by Mike Masnick

Filed Under:
australia, filters, porn, regulations

Australian Internet Filters Have No Real Opt-Out; Only Opt-In To Fewer Filters

from the can-i-have-my-porn-license-please? dept

We've covered the long history of Australian politicians looking to set up their own censored internet "to protect the children" (of course). The plans have changed over time, but the end goal has always been the same: to force ISPs to block a list of sites provided by the government. In the latest incarnation, the plan supposedly included an "opt-out" option, where a web surfer could specifically ask to opt-out of the filters (effectively asking someone to sign up for a "porn-surfing license"). That, on its own, might scare some people off, but now it turns out that the opt-out isn't really an opt-out. Instead, it's just opting you in to a somewhat less restrictive blacklist. Once again, this idea of mandatory filtering out of "bad" sites on the internet sets a dangerous precedent. Whoever has control over that list has tremendous power, and it will be abused. On almost every "filter" list we've seen sites that certainly don't belong there, and this will be no different. If a site is doing something illegal, then charge whoever is responsible for the site. Trying to deal with it through filters and blocklists is both bound to fail and dangerous to free speech.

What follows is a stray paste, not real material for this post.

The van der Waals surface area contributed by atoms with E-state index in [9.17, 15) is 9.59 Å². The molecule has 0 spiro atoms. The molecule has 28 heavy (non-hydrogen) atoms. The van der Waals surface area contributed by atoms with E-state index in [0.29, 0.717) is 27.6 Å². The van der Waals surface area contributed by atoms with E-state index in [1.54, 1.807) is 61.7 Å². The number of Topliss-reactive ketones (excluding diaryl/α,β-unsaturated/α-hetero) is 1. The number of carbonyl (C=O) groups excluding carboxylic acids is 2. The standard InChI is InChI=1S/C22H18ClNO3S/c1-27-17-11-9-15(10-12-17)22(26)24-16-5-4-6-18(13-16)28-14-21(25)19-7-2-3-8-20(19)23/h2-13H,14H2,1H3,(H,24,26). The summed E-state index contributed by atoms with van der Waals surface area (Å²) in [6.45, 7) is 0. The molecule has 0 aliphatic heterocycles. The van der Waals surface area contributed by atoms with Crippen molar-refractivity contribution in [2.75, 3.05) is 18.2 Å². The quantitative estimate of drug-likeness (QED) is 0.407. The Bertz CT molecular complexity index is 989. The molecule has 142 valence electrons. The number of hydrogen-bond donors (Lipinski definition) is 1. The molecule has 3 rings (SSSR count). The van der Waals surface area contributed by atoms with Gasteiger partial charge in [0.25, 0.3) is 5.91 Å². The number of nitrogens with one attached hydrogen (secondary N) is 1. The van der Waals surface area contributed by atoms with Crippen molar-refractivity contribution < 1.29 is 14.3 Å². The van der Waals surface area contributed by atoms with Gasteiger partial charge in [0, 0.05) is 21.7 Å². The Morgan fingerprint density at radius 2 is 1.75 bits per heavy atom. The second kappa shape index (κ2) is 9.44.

Reader Comments (rss)

(Flattened / Threaded)

  1. identicon
    Craig Foster, Oct 13th, 2008 @ 4:14pm

    Don't get me wrong...

    I don't support filtering, but as devil's advocate, the current laws that stop child pornography and spam do little to stop the tide. The law has been proven time and time again to be too slow and easily circumvented.

    reply to this | link to this | view in thread ]

  2. identicon
    Rose M. Welch, Oct 13th, 2008 @ 4:39pm

    Child pornography existed long before the Internet did. Spam is no worse than the legal and sanctioned bulk mail that the US Postal Service delivers to my house every day. And spam and child porn are so far apart on the 'Bad Shit' scale that it's not even funny. Filtering child porn does not mean it stops happening - it means you stop seeing it. Thus far, the head-in-the-sand approach to crime-fighting and prevention is a failure.

    reply to this | link to this | view in thread ]

  3. identicon
    Fonda Cox, Oct 13th, 2008 @ 5:37pm

    I'm tired of my personal website on kitten grooming being blacklisted...

    reply to this | link to this | view in thread ]

  4. identicon
    Executer, Oct 13th, 2008 @ 6:17pm